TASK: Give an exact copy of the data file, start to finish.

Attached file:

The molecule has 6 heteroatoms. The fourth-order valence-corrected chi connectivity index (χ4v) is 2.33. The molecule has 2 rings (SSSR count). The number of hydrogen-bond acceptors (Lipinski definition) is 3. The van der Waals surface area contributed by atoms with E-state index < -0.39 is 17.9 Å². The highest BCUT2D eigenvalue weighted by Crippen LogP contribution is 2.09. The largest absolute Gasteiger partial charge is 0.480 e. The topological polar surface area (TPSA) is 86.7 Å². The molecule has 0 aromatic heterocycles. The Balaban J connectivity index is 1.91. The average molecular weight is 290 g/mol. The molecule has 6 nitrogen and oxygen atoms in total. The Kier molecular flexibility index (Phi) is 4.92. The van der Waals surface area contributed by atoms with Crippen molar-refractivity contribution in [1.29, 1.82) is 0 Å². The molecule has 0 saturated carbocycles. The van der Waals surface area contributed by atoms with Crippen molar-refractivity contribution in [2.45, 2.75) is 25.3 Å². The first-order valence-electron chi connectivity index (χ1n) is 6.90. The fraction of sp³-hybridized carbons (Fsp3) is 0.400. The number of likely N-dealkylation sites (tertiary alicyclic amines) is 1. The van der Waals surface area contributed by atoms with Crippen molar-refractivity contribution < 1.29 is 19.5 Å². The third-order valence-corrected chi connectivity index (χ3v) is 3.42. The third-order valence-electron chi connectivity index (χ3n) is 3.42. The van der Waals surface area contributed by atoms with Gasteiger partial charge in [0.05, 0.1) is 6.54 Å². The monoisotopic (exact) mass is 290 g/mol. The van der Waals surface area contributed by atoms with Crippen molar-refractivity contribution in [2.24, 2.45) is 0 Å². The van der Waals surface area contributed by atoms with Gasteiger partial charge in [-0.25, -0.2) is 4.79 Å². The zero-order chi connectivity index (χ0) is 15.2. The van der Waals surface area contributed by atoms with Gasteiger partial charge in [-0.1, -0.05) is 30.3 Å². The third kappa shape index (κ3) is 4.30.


The molecule has 6 heteroatoms. The fourth-order valence-corrected chi connectivity index (χ4v) is 2.33. The molecule has 2 rings (SSSR count). The number of hydrogen-bond acceptors (Lipinski definition) is 3. The van der Waals surface area contributed by atoms with E-state index < -0.39 is 17.9 Å². The highest BCUT2D eigenvalue weighted by Crippen LogP contribution is 2.09. The largest absolute Gasteiger partial charge is 0.480 e. The topological polar surface area (TPSA) is 86.7 Å². The molecule has 0 aromatic heterocycles. The Balaban J connectivity index is 1.91. The average molecular weight is 290 g/mol. The molecule has 6 nitrogen and oxygen atoms in total. The Kier molecular flexibility index (Phi) is 4.92. The van der Waals surface area contributed by atoms with Crippen molar-refractivity contribution in [1.29, 1.82) is 0 Å². The molecule has 0 saturated carbocycles. The van der Waals surface area contributed by atoms with Crippen molar-refractivity contribution in [2.45, 2.75) is 25.3 Å². The first-order valence-electron chi connectivity index (χ1n) is 6.90. The fraction of sp³-hybridized carbons (Fsp3) is 0.400. The number of likely N-dealkylation sites (tertiary alicyclic amines) is 1. The van der Waals surface area contributed by atoms with Crippen molar-refractivity contribution < 1.29 is 19.5 Å². The third-order valence-corrected chi connectivity index (χ3v) is 3.42. The third-order valence-electron chi connectivity index (χ3n) is 3.42. The van der Waals surface area contributed by atoms with Gasteiger partial charge in [0.05, 0.1) is 6.54 Å². The monoisotopic (exact) mass is 290 g/mol. The van der Waals surface area contributed by atoms with Crippen molar-refractivity contribution in [2.24, 2.45) is 0 Å². The van der Waals surface area contributed by atoms with Gasteiger partial charge in [-0.25, -0.2) is 4.79 Å². The zero-order chi connectivity index (χ0) is 15.2. The van der Waals surface area contributed by atoms with Gasteiger partial charge in [-0.1, -0.05) is 30.3 Å². The third kappa shape index (κ3) is 4.30.